People - Helen Underwood


Helen Underwood is an extraordinary woman. Loving, intelligent, giving, independent and gutsy.

Her home and bakery are also quite magical. One of the warmest, most relaxing homes that I have had the pleasure of visiting. She and her husband Mark have raised three fabulous daughters in this home - each off on their own individual paths. She also makes extraordinary bread. Fairy dust falls liberally from her fingers.

She now shares her baking skills by teaching others to bake beautiful bread - at her home and bakery just outside of Cambridge. It is a unique and very personal way to make something that is so fundamental to creating homes.

Helen shares with us how childhood memories, emotional connection, safety and familiarity helped her build the right home for her and her family.

She has also been kind enough to share her recipe for a very delicious soda bread - just in time for the last of the wild garlic and a long weekend to enjoy time to bake.

Atelier Ellis - Portrait - Helen Underwood 1.jpg

What made somebody else's home feel like my home the minute I walked in the door? It wasn't, after all, a likely candidate. This house had been inhabited by an elderly lady for many years. It had damp, woodworm and dodgy electrics. The paint was peeling, the floorboards crumbling and the whiff of old dog was inescapable. But, we had barely seen the ground floor before I turned to my husband, mounting the stairs behind the estate agent, and mouthed, 'This is it. This is the one!'.

I have reflected on this a great deal, as we have worked to restore the old cottage and make it ours. What was this feeling that overwhelmed me the minute we walked in? In no small part I think it had to do with the vernacular - the familiar fields, lanes, trees and cottages that surround us. My fondest childhood memories abound from visits to the family farm not five miles from here. There, I was free to roam, to explore, to wander the fields with the family dog, to play with the perennial litter of kittens in the barn and to bury myself in forgotten corners with the books I was left to devour. All without adult attendance or intervention. Virtually forgotten. There, I could just be.

So when a farmhouse cottage in lanes familiar to me since my youth became available, in many ways it already felt like home. A wonderful place to raise our young family. A place from which to roam in safety. A place to grow. And slowly, as we repaired and painted, restored and created, we have made a place where we are comfortable to just be.

The damp has gone (we discovered a huge inglenook behind the living room wall which, once opened up, cured the damp), the electrics are fixed and the woodworm held in abeyance for now. And we've slathered the walls with rich deep colours, in spite of the small windows because, somehow, light finds a way.

And my favourite room? The kitchen - my place of work, where I spend so much of my time: the ever-lit stove in the corner, the pantry full of last season's bounty and the passageway into my bakery full of spices, honey and All Things Good. And it's no coincidence that the hue I chose for this room - this place of comfort and companionship, where I teach and cook and laugh and chat - is dark green. That same shade of the now lost but not forgotten farmhouse kitchen of my youth.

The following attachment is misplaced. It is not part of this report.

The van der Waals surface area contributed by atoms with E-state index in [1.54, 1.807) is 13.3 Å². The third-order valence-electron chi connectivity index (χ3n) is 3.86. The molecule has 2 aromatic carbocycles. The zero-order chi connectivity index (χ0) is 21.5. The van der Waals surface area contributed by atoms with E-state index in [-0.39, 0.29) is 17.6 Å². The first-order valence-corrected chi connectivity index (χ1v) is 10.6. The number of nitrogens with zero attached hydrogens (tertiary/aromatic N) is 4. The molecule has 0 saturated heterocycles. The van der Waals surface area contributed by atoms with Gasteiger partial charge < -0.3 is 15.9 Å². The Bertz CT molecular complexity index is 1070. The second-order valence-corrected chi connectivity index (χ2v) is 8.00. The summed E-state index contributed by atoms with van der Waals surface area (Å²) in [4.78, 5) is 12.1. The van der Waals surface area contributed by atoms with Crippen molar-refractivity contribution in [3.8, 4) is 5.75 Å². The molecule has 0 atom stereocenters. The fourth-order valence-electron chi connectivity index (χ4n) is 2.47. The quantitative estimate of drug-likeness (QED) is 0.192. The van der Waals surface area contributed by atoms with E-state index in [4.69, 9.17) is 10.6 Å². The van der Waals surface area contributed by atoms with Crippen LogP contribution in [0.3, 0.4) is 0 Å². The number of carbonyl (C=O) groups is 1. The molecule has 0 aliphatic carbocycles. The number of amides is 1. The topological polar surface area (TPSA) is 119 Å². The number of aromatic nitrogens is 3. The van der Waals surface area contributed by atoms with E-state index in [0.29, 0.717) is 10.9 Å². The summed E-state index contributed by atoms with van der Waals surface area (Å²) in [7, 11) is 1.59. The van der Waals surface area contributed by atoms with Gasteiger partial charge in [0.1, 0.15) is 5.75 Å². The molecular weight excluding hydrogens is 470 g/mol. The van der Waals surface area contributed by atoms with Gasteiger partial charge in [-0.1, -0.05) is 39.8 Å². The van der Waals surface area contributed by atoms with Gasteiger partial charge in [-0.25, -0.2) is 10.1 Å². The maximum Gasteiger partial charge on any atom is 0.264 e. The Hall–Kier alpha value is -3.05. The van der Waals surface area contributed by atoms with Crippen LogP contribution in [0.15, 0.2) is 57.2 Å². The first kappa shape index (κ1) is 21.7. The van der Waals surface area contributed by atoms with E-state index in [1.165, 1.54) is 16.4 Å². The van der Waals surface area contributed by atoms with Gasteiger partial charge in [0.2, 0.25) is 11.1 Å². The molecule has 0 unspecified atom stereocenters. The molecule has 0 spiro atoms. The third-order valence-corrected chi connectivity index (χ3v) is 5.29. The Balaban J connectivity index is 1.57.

Being in my kitchen, my happy place, baking bread or tarts or biscuits, surrounded by family or friends, fills me with an enormous sense of well-being. And being able to share that space with others on our baking workshops is an enormous privilege. I love being able to welcome people into an unintimidating and relaxed space, where I hope people feel immediately at ease. They can concentrate on the learning and leave behind the stress and anxieties of the outside world.

Teaching is my joy. Bread making is such a fundamental skill and one largely forgotten in the UK. There's a real renaissance in craft in the modern age. And not before time. In many ways, it's our salvation. We use our hands and absorb our minds to produce a thing of skill and beauty. It's incredibly mindful, with great restorative powers. My students leave with a sense of amazement and pride in what they have accomplished. And, as I always tell them, it's the start of a journey - a safe place from which to roam.

My own wanderings are taking me to southern France and the hills of Tuscany, where I will be running residential workshops later this year. In France, I will be joined by chef, author and fellow sourdough baker, Hilary Cacchio to run a five day culinary workshop and in Italy, I will be revisiting the stunningly beautiful Castello di Potentino to run a residential bread retreat. Charlotte Horton and her brother, Alexander Greene (nephew of Graham Greene) have restored this magnificent castle, nestled an almost-hidden part of Etruscan Italy, and run it on those same principles of provenance and sustainability that are so dear to my heart.

Atelier Ellis - PORTRAIT - Helen Underwood 2

Running my baking school, both here and abroad, allows me to share the passion for the things I love - to mentor and encourage, to wander and explore and to send others on their own journeys. Because life on our travels is made much sweeter knowing that somewhere, nestled among the trees, lanes and byways, is the place we call home.

I'll put the kettle on...

You can see more of Helen’s beautiful bread - and book a course here.

Images by Kalina Krawczyk.